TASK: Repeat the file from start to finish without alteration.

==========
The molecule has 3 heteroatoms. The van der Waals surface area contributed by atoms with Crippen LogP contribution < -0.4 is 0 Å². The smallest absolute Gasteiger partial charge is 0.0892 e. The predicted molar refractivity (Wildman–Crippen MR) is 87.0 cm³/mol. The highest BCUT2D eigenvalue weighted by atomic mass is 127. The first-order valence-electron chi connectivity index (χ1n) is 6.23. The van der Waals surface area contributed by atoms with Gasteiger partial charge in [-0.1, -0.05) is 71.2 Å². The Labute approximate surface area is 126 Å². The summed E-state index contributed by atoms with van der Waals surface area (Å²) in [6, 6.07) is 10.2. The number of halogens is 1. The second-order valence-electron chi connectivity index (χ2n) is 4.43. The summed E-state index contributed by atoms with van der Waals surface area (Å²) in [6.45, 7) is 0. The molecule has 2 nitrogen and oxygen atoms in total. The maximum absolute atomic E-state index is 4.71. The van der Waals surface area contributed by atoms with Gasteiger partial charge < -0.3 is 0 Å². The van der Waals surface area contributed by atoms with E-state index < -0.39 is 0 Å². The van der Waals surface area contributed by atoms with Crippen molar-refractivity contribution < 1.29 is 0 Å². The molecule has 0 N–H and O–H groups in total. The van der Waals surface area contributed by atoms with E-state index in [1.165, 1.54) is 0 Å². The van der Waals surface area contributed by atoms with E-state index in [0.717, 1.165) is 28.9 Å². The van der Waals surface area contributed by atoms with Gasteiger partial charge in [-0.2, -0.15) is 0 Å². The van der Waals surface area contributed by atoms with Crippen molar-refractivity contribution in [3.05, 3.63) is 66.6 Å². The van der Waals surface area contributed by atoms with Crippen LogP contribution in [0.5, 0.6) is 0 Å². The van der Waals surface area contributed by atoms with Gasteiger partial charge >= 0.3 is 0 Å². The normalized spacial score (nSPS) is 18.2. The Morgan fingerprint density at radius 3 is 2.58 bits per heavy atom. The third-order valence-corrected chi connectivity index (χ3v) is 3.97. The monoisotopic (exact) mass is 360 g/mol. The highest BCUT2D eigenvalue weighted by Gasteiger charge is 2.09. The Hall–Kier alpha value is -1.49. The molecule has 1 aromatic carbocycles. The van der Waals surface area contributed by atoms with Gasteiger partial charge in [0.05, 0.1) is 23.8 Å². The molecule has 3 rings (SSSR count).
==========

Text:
The molecule has 3 heteroatoms. The van der Waals surface area contributed by atoms with Crippen LogP contribution < -0.4 is 0 Å². The smallest absolute Gasteiger partial charge is 0.0892 e. The predicted molar refractivity (Wildman–Crippen MR) is 87.0 cm³/mol. The highest BCUT2D eigenvalue weighted by atomic mass is 127. The first-order valence-electron chi connectivity index (χ1n) is 6.23. The van der Waals surface area contributed by atoms with Gasteiger partial charge in [-0.1, -0.05) is 71.2 Å². The Labute approximate surface area is 126 Å². The summed E-state index contributed by atoms with van der Waals surface area (Å²) in [6, 6.07) is 10.2. The number of halogens is 1. The second-order valence-electron chi connectivity index (χ2n) is 4.43. The summed E-state index contributed by atoms with van der Waals surface area (Å²) in [6.45, 7) is 0. The molecule has 2 nitrogen and oxygen atoms in total. The maximum absolute atomic E-state index is 4.71. The van der Waals surface area contributed by atoms with Gasteiger partial charge < -0.3 is 0 Å². The van der Waals surface area contributed by atoms with E-state index < -0.39 is 0 Å². The van der Waals surface area contributed by atoms with Crippen molar-refractivity contribution < 1.29 is 0 Å². The molecule has 0 N–H and O–H groups in total. The van der Waals surface area contributed by atoms with E-state index in [1.165, 1.54) is 0 Å². The van der Waals surface area contributed by atoms with E-state index in [0.717, 1.165) is 28.9 Å². The van der Waals surface area contributed by atoms with Gasteiger partial charge in [-0.2, -0.15) is 0 Å². The van der Waals surface area contributed by atoms with Crippen molar-refractivity contribution in [3.05, 3.63) is 66.6 Å². The van der Waals surface area contributed by atoms with Crippen LogP contribution in [0.5, 0.6) is 0 Å². The van der Waals surface area contributed by atoms with Gasteiger partial charge >= 0.3 is 0 Å². The normalized spacial score (nSPS) is 18.2. The Morgan fingerprint density at radius 3 is 2.58 bits per heavy atom. The third-order valence-corrected chi connectivity index (χ3v) is 3.97. The monoisotopic (exact) mass is 360 g/mol. The highest BCUT2D eigenvalue weighted by Gasteiger charge is 2.09. The Hall–Kier alpha value is -1.49. The molecule has 1 aromatic carbocycles. The van der Waals surface area contributed by atoms with Gasteiger partial charge in [0.05, 0.1) is 23.8 Å². The molecule has 3 rings (SSSR count).